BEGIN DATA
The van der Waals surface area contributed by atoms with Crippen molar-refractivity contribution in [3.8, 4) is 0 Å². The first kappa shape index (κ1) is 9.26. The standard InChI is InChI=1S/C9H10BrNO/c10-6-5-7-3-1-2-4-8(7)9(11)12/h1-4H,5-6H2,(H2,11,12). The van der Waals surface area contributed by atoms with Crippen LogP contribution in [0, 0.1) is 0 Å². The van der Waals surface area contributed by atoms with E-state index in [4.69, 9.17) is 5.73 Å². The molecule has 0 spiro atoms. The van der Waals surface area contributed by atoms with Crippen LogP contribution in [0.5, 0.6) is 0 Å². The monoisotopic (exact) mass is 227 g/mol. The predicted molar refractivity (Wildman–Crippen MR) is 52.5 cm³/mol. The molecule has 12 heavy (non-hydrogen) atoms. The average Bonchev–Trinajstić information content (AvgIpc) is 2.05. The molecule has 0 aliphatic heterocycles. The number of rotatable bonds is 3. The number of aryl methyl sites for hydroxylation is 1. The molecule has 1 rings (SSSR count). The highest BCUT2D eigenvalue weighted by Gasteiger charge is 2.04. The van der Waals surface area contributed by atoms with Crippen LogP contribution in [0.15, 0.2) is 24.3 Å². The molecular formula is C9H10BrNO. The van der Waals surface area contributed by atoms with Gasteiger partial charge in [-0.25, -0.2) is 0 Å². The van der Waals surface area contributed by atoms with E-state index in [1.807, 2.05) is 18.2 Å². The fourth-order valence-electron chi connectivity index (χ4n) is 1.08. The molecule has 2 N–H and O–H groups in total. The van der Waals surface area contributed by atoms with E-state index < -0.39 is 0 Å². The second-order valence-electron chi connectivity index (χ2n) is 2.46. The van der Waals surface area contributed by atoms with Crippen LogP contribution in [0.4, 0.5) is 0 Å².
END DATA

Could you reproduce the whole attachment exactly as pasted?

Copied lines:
The van der Waals surface area contributed by atoms with Crippen molar-refractivity contribution in [3.8, 4) is 0 Å². The first kappa shape index (κ1) is 9.26. The standard InChI is InChI=1S/C9H10BrNO/c10-6-5-7-3-1-2-4-8(7)9(11)12/h1-4H,5-6H2,(H2,11,12). The van der Waals surface area contributed by atoms with Crippen LogP contribution in [0, 0.1) is 0 Å². The van der Waals surface area contributed by atoms with E-state index in [4.69, 9.17) is 5.73 Å². The molecule has 0 spiro atoms. The van der Waals surface area contributed by atoms with Crippen LogP contribution in [0.5, 0.6) is 0 Å². The monoisotopic (exact) mass is 227 g/mol. The predicted molar refractivity (Wildman–Crippen MR) is 52.5 cm³/mol. The molecule has 12 heavy (non-hydrogen) atoms. The average Bonchev–Trinajstić information content (AvgIpc) is 2.05. The molecule has 0 aliphatic heterocycles. The number of rotatable bonds is 3. The number of aryl methyl sites for hydroxylation is 1. The molecule has 1 rings (SSSR count). The highest BCUT2D eigenvalue weighted by Gasteiger charge is 2.04. The van der Waals surface area contributed by atoms with Crippen LogP contribution in [0.15, 0.2) is 24.3 Å². The molecular formula is C9H10BrNO. The van der Waals surface area contributed by atoms with Gasteiger partial charge in [-0.25, -0.2) is 0 Å². The van der Waals surface area contributed by atoms with E-state index in [1.807, 2.05) is 18.2 Å². The fourth-order valence-electron chi connectivity index (χ4n) is 1.08. The molecule has 2 N–H and O–H groups in total. The van der Waals surface area contributed by atoms with E-state index < -0.39 is 0 Å². The second-order valence-electron chi connectivity index (χ2n) is 2.46. The van der Waals surface area contributed by atoms with Crippen LogP contribution in [0.4, 0.5) is 0 Å².